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permissions don't seem to make any difference...

In the manifest, I have only one <uses-permission> (permission.INTERNET), and I have two <permission> elements:

<permission android:name="myapp.permission.READ"
    android:permissionGroup="myapp.permission-group.MYAPP_DATA"
    android:label="@string/perm_read"
    android:description="@string/perm_read_summary"
    android:protectionLevel="signature" />

<permission android:name="myapp.permission.WRITE"
    android:permissionGroup="myapp.permission-group.MYAPP_DATA"
    android:label="@string/perm_write"
    android:description="@string/perm_write_summary"
    android:protectionLevel="signature" />

And then there is the provider:

    <provider
        android:name=".data.DataProvider"
        android:multiprocess="true"
        android:authorities="myapp.data.DataProvider"
        android:readPermission="myapp.permission.READ"
        android:writePermission="myapp.permission.WRITE" />

Right now, I have normal access to the ContentProvider, and it works just fine.

  1. Why does it work if I didn't enforce with <uses-permission>? Shouldn't it be needed also in the app where the provider is declared?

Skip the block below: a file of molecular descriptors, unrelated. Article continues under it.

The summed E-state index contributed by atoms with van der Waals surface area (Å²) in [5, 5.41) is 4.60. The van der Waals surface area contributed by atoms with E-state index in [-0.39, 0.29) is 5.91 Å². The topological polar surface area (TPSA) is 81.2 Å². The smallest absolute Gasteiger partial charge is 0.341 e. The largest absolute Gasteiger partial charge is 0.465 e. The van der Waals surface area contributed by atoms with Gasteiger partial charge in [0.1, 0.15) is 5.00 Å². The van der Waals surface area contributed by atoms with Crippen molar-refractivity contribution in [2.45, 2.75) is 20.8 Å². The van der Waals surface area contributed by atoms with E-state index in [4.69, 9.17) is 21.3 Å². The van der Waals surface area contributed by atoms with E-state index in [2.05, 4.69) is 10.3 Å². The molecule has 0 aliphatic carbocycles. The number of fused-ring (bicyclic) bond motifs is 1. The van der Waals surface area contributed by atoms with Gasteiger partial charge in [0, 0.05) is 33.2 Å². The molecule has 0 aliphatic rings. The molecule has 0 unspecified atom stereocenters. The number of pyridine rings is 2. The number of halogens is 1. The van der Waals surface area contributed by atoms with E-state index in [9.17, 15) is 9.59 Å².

2. Adding <uses-permission> with my own permissions make no difference. The permissions are not even listed in the app info. Why?

ps.: yes, I've read questions here on SO and on Google Groups (ones with Hackborn answering, too). I've followed (as you can see) what is described everywhere, but still... You could say that it's working, but the point is exactly that I want to see when it doesn't.

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1 Answer 1

up vote 3 down vote accepted

Shouldn't it be needed also in the app where the provider is declared?

AFAIK, your own app holds all your own permissions that you declare. Third parties would need <uses-permission>.

The permissions are not even listed in the app info. Why?

See above.

You could say that it's working, but the point is exactly that I want to see when it doesn't.

Write another app, in its own package, to test your permissions.

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